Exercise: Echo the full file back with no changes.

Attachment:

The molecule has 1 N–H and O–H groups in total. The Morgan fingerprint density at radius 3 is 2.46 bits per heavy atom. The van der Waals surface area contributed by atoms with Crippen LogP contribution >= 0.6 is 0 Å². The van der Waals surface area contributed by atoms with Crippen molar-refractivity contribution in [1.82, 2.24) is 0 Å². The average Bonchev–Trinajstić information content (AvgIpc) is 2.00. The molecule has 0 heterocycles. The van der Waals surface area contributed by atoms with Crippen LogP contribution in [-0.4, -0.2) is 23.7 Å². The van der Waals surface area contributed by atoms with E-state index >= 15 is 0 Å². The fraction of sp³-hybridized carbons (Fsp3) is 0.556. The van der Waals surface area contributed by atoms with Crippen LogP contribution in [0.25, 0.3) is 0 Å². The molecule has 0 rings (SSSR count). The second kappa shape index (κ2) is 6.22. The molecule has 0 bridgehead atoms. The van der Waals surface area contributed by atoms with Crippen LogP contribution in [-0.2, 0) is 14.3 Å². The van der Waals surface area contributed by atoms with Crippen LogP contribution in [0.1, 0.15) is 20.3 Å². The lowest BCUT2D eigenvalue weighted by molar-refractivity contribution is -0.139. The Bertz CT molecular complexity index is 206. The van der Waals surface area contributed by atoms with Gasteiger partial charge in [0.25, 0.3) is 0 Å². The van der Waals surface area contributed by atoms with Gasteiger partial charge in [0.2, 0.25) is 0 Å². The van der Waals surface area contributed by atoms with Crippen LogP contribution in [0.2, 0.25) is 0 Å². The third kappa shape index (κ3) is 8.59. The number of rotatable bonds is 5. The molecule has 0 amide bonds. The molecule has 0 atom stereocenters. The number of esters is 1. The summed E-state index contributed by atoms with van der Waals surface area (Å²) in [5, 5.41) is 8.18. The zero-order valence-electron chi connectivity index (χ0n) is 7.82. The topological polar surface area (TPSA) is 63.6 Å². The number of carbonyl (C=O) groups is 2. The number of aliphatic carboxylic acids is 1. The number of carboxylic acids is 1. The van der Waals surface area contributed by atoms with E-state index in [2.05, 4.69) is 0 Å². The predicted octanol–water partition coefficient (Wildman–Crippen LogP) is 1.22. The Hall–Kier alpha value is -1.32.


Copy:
The molecule has 1 N–H and O–H groups in total. The Morgan fingerprint density at radius 3 is 2.46 bits per heavy atom. The van der Waals surface area contributed by atoms with Crippen LogP contribution >= 0.6 is 0 Å². The van der Waals surface area contributed by atoms with Crippen molar-refractivity contribution in [1.82, 2.24) is 0 Å². The average Bonchev–Trinajstić information content (AvgIpc) is 2.00. The molecule has 0 heterocycles. The van der Waals surface area contributed by atoms with Crippen LogP contribution in [-0.4, -0.2) is 23.7 Å². The van der Waals surface area contributed by atoms with E-state index >= 15 is 0 Å². The fraction of sp³-hybridized carbons (Fsp3) is 0.556. The van der Waals surface area contributed by atoms with Crippen LogP contribution in [0.25, 0.3) is 0 Å². The molecule has 0 rings (SSSR count). The second kappa shape index (κ2) is 6.22. The molecule has 0 bridgehead atoms. The van der Waals surface area contributed by atoms with Crippen LogP contribution in [-0.2, 0) is 14.3 Å². The van der Waals surface area contributed by atoms with Crippen LogP contribution in [0.1, 0.15) is 20.3 Å². The lowest BCUT2D eigenvalue weighted by molar-refractivity contribution is -0.139. The Bertz CT molecular complexity index is 206. The van der Waals surface area contributed by atoms with Gasteiger partial charge in [0.25, 0.3) is 0 Å². The van der Waals surface area contributed by atoms with Gasteiger partial charge in [0.2, 0.25) is 0 Å². The van der Waals surface area contributed by atoms with Crippen LogP contribution in [0.2, 0.25) is 0 Å². The third kappa shape index (κ3) is 8.59. The number of rotatable bonds is 5. The molecule has 0 amide bonds. The molecule has 0 atom stereocenters. The number of esters is 1. The summed E-state index contributed by atoms with van der Waals surface area (Å²) in [5, 5.41) is 8.18. The zero-order valence-electron chi connectivity index (χ0n) is 7.82. The topological polar surface area (TPSA) is 63.6 Å². The number of carbonyl (C=O) groups is 2. The number of aliphatic carboxylic acids is 1. The number of carboxylic acids is 1. The van der Waals surface area contributed by atoms with E-state index in [2.05, 4.69) is 0 Å². The predicted octanol–water partition coefficient (Wildman–Crippen LogP) is 1.22. The Hall–Kier alpha value is -1.32.